Updated on October 19, 2021

Every climber uses chalk. Some use it to tame sweaty palms and tips. Others claim it enhances friction on their hands. Some openly admit that chalking up is a necessary mental crutch. Whatever the reason, if you’re a climber, you understand the need to feed the addiction. The chalk that climbers depend on for sending their next sweet project is Magnesium Carbonate (MgCo3). Most climbing brands sell it, and there are even a couple companies that specialize in making the best climbing chalk they can.

Is there a difference though? It’s hard to say.

Chalk is a substance that truly comes down to personal preference.

One of our goals here at The Adventure Junkies is to help you gear up for climbing. In this article, we’ll walk you through what to look for when shopping for chalk and show you our list of the ten most popular climbing chalks for you dip your hands into.

For more of our top climbing gear recommendations, check out the Best Climbing Chalk Bags.


Quick Answer - The Best Climbing Chalks

  1. Black Diamond White Gold
  2. Metolius Super Chalk
  3. Friction Labs
  4. Mammut Powder
  5. Petzl Power Crunch
  6. Asana White Dirt
  7. Flashed Chalk


Comparison Table - Best Climbing Chalk

For the best experience turn your device horizontally
Black Diamond White GoldLoose, Ball$4.4Read Review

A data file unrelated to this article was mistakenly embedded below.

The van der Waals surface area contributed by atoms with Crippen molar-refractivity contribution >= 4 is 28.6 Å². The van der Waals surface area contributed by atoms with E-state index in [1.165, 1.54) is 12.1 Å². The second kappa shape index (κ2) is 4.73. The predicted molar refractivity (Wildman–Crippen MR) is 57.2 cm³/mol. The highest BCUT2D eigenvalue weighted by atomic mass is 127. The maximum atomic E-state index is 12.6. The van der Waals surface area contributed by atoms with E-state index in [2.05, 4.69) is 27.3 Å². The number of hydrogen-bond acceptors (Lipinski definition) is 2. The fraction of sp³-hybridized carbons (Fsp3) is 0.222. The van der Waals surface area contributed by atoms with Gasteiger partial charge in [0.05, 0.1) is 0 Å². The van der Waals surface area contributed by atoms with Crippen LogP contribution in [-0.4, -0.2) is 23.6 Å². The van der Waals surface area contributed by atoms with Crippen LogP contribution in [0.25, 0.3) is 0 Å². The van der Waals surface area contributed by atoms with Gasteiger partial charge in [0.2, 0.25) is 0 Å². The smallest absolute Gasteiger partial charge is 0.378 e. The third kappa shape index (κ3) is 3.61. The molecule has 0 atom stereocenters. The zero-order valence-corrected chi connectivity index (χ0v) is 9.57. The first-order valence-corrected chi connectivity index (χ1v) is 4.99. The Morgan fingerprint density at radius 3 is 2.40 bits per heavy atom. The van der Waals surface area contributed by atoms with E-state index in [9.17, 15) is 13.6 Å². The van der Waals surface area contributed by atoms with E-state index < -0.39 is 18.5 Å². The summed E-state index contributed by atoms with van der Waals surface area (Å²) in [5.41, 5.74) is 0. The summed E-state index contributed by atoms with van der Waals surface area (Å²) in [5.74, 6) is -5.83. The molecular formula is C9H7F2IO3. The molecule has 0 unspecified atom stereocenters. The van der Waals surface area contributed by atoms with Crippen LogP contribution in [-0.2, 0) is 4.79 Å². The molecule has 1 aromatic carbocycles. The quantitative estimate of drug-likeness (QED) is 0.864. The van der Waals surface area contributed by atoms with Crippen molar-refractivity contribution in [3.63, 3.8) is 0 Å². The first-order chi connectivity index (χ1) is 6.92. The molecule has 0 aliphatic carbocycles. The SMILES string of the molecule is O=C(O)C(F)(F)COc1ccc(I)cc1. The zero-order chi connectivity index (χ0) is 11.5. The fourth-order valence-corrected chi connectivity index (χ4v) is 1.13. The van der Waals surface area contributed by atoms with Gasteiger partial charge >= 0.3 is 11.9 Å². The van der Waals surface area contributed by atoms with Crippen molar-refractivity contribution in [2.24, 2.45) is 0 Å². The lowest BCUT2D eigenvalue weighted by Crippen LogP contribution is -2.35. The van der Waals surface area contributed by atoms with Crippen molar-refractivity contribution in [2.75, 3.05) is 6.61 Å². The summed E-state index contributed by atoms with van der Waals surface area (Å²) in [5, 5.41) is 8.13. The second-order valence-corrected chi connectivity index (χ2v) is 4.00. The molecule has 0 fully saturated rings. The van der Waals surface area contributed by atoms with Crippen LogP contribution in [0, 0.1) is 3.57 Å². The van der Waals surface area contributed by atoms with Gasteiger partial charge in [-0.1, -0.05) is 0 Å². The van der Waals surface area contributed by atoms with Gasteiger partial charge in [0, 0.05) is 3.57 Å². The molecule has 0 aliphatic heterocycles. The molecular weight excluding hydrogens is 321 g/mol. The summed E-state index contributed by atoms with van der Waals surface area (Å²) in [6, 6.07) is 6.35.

Metolius Super ChalkLoose, Liquid, Ball$4.3Read Review
Friction LabsLoose, Liquid, Ball$$$4.8Read Review
Mammut PowderLoose, Liquid, Ball$$4.0Read Review
Petzl Power CrunchLoose, Liquid, Ball$$4.2Read Review
GSC GymLoose$4.8Read Review
Asana White DirtLoose, Ball$4.5Read Review
Flashed ChalkLoose, Liquid, Ball$4.6Read Review

Reviews - The Best Chalk for Climbing

Black Diamond White Gold

  • Type: Loose, Ball
Black Diamond White Gold

PROS: Excellent friction, stays on long, hands stay dry

CONS: Some users with very sweaty hands find it doesn’t dry enough

LOOSE: Powder with some chunks

Metolius Super Chalk

  • Type: Loose, Liquid, Ball
Metolius Super Chalk

PROS: Coats hands well, least expensive and most widespread “climbing specific” chalk.

CONS: May not last as long on hands, lower reported friction

LOOSE: Powder has drying agent, block has no drying agent

Friction Labs

  • Type: Loose, Liquid, Ball
Friction Labs

PROS: Enhanced friction, high purity, made in the USA, lasts well on hands

CONS: Very expensive

LOOSE: Three versions, BamBam (chunky), Gorilla (medium), Unicorn Dust (fine powder)

Mammut Powder

  • Type: Loose, Liquid, Ball
Mammut Powder

PROS: Liquid chalk is the best on the market

CONS: Loose chalk is less silky than some other brands

LOOSE: Fine powder

Petzl Power Crunch

  • Type: Loose, Liquid, Ball
Petzl Power Crunch

PROS: Mix of chunks and powder reduce dust

CONS: Chunks can be a bit difficult to break up

LOOSE: Mix of chunks and fine powder


  • Type: Loose

PROS: Classic and effective gymnastic chalk, can be bought in bulk as a box of 8 two-ounce blocks

CONS: May not last as long on hands

LOOSE: Chalk blocks only

Asana White Dirt

  • Type: Loose, Ball

PROS: Mix of chunks and powder reduce dust, absorbs sweat effectively and stays on hands

CONS: May not last as long on hands

LOOSE: Mix of chunks and fine powder

Flashed Chalk

  • Type: Loose, Liquid, Ball

PROS: Great absorption, coats well, and each bag comes with a climbing fortune

CONS: Harder to get in USA without the help of a great Canadian friend

LOOSE: Chunky powder or blocks